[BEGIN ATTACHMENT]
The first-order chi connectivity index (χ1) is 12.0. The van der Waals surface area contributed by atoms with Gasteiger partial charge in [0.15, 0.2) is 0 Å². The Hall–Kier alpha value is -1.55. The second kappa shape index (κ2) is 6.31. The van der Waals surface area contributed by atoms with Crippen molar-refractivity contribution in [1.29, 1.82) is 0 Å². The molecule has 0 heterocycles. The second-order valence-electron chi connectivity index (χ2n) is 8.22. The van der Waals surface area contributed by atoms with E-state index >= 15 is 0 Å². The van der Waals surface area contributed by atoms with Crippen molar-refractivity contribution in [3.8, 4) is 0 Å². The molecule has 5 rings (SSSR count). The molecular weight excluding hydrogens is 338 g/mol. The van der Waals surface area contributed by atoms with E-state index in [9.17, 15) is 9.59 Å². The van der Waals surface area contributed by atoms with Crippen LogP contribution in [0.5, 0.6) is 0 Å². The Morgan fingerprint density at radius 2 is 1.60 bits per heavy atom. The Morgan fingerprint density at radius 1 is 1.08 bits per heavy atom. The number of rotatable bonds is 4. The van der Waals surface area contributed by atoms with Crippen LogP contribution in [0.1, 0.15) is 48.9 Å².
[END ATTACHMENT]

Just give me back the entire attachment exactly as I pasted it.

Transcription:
The first-order chi connectivity index (χ1) is 12.0. The van der Waals surface area contributed by atoms with Gasteiger partial charge in [0.15, 0.2) is 0 Å². The Hall–Kier alpha value is -1.55. The second kappa shape index (κ2) is 6.31. The van der Waals surface area contributed by atoms with Crippen molar-refractivity contribution in [1.29, 1.82) is 0 Å². The molecule has 0 heterocycles. The second-order valence-electron chi connectivity index (χ2n) is 8.22. The van der Waals surface area contributed by atoms with E-state index >= 15 is 0 Å². The van der Waals surface area contributed by atoms with Crippen molar-refractivity contribution in [3.8, 4) is 0 Å². The molecule has 5 rings (SSSR count). The molecular weight excluding hydrogens is 338 g/mol. The van der Waals surface area contributed by atoms with E-state index in [9.17, 15) is 9.59 Å². The van der Waals surface area contributed by atoms with Crippen LogP contribution in [0.5, 0.6) is 0 Å². The Morgan fingerprint density at radius 2 is 1.60 bits per heavy atom. The Morgan fingerprint density at radius 1 is 1.08 bits per heavy atom. The number of rotatable bonds is 4. The van der Waals surface area contributed by atoms with Crippen LogP contribution in [0.1, 0.15) is 48.9 Å².